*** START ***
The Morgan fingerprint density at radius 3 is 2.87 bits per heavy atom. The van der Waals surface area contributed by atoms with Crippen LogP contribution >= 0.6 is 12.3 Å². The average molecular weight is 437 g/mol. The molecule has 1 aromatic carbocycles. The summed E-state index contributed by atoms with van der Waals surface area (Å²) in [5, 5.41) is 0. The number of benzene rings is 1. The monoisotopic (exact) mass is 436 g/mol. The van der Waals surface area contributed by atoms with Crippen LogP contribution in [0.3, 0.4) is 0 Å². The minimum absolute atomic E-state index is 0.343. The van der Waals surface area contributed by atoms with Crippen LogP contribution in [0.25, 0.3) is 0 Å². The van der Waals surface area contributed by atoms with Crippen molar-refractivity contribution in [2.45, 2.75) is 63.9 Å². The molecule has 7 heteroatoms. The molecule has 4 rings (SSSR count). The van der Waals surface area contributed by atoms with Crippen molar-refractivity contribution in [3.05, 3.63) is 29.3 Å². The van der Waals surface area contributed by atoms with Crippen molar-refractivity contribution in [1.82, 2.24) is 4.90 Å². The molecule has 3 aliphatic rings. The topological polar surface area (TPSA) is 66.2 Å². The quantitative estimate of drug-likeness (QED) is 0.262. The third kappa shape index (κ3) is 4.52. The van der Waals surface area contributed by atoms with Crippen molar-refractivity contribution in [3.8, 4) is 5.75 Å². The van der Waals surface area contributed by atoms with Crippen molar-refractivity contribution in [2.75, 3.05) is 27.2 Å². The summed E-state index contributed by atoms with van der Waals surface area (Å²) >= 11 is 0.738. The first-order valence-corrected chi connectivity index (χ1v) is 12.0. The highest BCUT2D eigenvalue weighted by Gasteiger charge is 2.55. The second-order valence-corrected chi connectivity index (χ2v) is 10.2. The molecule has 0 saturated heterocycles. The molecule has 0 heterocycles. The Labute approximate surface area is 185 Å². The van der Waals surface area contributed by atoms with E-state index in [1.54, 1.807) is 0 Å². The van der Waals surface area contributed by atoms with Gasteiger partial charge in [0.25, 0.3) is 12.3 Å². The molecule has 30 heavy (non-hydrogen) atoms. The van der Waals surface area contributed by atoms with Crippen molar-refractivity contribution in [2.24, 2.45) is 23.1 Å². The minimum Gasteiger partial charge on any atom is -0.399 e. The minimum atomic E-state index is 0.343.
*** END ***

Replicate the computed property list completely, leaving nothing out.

The Morgan fingerprint density at radius 3 is 2.87 bits per heavy atom. The van der Waals surface area contributed by atoms with Crippen LogP contribution >= 0.6 is 12.3 Å². The average molecular weight is 437 g/mol. The molecule has 1 aromatic carbocycles. The summed E-state index contributed by atoms with van der Waals surface area (Å²) in [5, 5.41) is 0. The number of benzene rings is 1. The monoisotopic (exact) mass is 436 g/mol. The van der Waals surface area contributed by atoms with Crippen LogP contribution in [0.3, 0.4) is 0 Å². The minimum absolute atomic E-state index is 0.343. The van der Waals surface area contributed by atoms with Crippen LogP contribution in [0.25, 0.3) is 0 Å². The van der Waals surface area contributed by atoms with Crippen molar-refractivity contribution in [2.45, 2.75) is 63.9 Å². The molecule has 7 heteroatoms. The molecule has 4 rings (SSSR count). The van der Waals surface area contributed by atoms with Crippen molar-refractivity contribution in [3.05, 3.63) is 29.3 Å². The van der Waals surface area contributed by atoms with Crippen molar-refractivity contribution in [1.82, 2.24) is 4.90 Å². The molecule has 3 aliphatic rings. The topological polar surface area (TPSA) is 66.2 Å². The quantitative estimate of drug-likeness (QED) is 0.262. The third kappa shape index (κ3) is 4.52. The van der Waals surface area contributed by atoms with Crippen molar-refractivity contribution in [3.8, 4) is 5.75 Å². The van der Waals surface area contributed by atoms with Crippen molar-refractivity contribution in [2.75, 3.05) is 27.2 Å². The summed E-state index contributed by atoms with van der Waals surface area (Å²) >= 11 is 0.738. The first-order valence-corrected chi connectivity index (χ1v) is 12.0. The highest BCUT2D eigenvalue weighted by Gasteiger charge is 2.55. The second-order valence-corrected chi connectivity index (χ2v) is 10.2. The molecule has 0 saturated heterocycles. The molecule has 0 heterocycles. The Labute approximate surface area is 185 Å². The van der Waals surface area contributed by atoms with E-state index in [1.54, 1.807) is 0 Å². The van der Waals surface area contributed by atoms with Gasteiger partial charge in [0.25, 0.3) is 12.3 Å². The molecule has 30 heavy (non-hydrogen) atoms. The van der Waals surface area contributed by atoms with Crippen molar-refractivity contribution in [2.24, 2.45) is 23.1 Å². The minimum Gasteiger partial charge on any atom is -0.399 e. The minimum atomic E-state index is 0.343.